New head athletic trainer takes over

Head athletic trainer Josh Dreher helps wrap junior midfielder Hunter Williams’ foot on the morning of Sept. 13. Dreher works primarily with men’s soccer. Photo by Vyasraj Vajramani | Mercury Staff.

The UTD athletic training department has a new head of staff.

Head athletic trainer Josh Dreher joined the team in August following a hiring search over the summer. The position comes with another title — associate athletic director for student wellness. He had similar responsibilities at his most recent job at Adams State where he was also the head athletic trainer.

After practices started for the year, Dreher said he immediately felt comfortable, from settling in to working with the athletes, although the administrative side took longer.

“The health and wellness of our student athletes is the number one priority, so I’m focused on that,” he said.

Assistant Athletic Trainer Kerri Kalina helped in the search for the new head of the department. Dreher has worked with nutrition and mental health in previous jobs. When combined with his good ideas to move the team forward, his experience helped him to stand out, she said.

She asked athletes to see how they’re handling the change and received  positive and receptive feedback.

“He’s done a good job and they’ve been responsive to that,” she said.

Dreher’s current responsibility is men’s soccer. Senior defender Marco Barbosa said the team didn’t know what to expect at first. After Barbosa sustained an injury in a recent game against Trinity, he started working with Dreher, alleviating his concerns about the change.

“He’s great and he makes sure we try to get to 100 percent as soon as possible.” he said.
Dreher has worked in all three athletic divisions, including Boise State and Northwestern. One of the biggest differences Dreher has seen between Division I schools and Division III schools is that Division I schools have team physicians and outside medical professionals available. This year, the staff at UTD is working to provide the same benefits, including bringing in a team chiropractor and dentist.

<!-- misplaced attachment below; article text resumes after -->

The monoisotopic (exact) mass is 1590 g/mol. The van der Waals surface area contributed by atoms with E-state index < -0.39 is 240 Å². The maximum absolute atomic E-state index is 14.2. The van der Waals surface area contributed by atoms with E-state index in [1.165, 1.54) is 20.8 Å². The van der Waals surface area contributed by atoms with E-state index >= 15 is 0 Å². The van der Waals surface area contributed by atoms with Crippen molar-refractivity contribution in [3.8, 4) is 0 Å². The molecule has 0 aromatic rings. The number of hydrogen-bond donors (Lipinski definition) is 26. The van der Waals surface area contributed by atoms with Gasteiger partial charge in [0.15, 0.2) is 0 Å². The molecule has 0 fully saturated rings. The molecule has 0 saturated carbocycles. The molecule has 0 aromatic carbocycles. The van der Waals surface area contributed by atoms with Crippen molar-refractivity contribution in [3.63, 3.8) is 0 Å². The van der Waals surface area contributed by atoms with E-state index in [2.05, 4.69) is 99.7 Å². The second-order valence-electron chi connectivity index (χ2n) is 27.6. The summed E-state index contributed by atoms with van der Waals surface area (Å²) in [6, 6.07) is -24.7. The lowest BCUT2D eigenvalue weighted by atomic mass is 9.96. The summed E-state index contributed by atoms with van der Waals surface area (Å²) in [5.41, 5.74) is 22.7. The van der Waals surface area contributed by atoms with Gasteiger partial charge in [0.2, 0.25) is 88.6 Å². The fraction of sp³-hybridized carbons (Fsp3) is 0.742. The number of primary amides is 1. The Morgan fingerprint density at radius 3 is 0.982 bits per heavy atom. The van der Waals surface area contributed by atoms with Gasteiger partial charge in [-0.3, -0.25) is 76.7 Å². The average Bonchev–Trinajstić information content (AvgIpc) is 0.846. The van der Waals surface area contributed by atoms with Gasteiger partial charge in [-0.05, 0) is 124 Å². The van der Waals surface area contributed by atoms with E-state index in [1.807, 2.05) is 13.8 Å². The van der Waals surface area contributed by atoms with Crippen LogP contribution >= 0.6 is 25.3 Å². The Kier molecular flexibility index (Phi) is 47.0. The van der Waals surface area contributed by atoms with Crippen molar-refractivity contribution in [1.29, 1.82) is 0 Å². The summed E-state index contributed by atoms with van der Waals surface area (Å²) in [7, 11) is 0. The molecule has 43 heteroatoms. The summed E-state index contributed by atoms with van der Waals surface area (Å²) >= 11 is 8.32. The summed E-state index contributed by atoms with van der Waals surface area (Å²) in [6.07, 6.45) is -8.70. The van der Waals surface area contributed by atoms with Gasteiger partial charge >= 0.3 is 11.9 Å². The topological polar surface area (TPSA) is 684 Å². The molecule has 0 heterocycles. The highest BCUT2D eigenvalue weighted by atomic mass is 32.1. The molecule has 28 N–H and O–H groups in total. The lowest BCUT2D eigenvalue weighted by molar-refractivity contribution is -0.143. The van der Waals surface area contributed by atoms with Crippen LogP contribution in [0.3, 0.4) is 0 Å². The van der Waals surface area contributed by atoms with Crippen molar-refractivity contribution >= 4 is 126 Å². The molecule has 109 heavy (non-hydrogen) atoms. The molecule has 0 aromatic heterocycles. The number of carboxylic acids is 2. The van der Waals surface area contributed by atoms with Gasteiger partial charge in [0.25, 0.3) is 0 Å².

Division I programs typically have a higher number of staff and sports, but there isn’t a major difference in how the work is divided up, Dreher said. Each trainer has the sports that they are assigned to cover.

“That’s really what athletic training and sports medicine should be about — working together with a team and putting a good staff together so we all work in harmony and help each other out,” he said.

The athletic training staff at UTD won multiple awards in recent years, including a share of the ASC Athletic Training Staff of the Year this past spring. Dreher is still getting accustomed to the program before he makes any big decisions, he said.

One change Dreher is already planning to implement is the training staff giving equal support on game days to both the Comets and their opponents. While they are employed by the school, athletic trainers are supposed to be unbiased in the game. Moving forward, anything that is available for UTD athletes will be available for the opposing team as well.

“If at a soccer game, we have Gatorade on our bench, I want Gatorade on the opponent’s bench too,” Dreher said. “Keeping a fair playing field for all is what makes sports great.”

Dreher said he hopes to reassure and teach the athletes that the trainers are not there just to take them out of the game, but aim to do what’s best for them, both in the short term and the long term.

“We’re here to help them succeed,” he said. “We’re not here to hold them back.”

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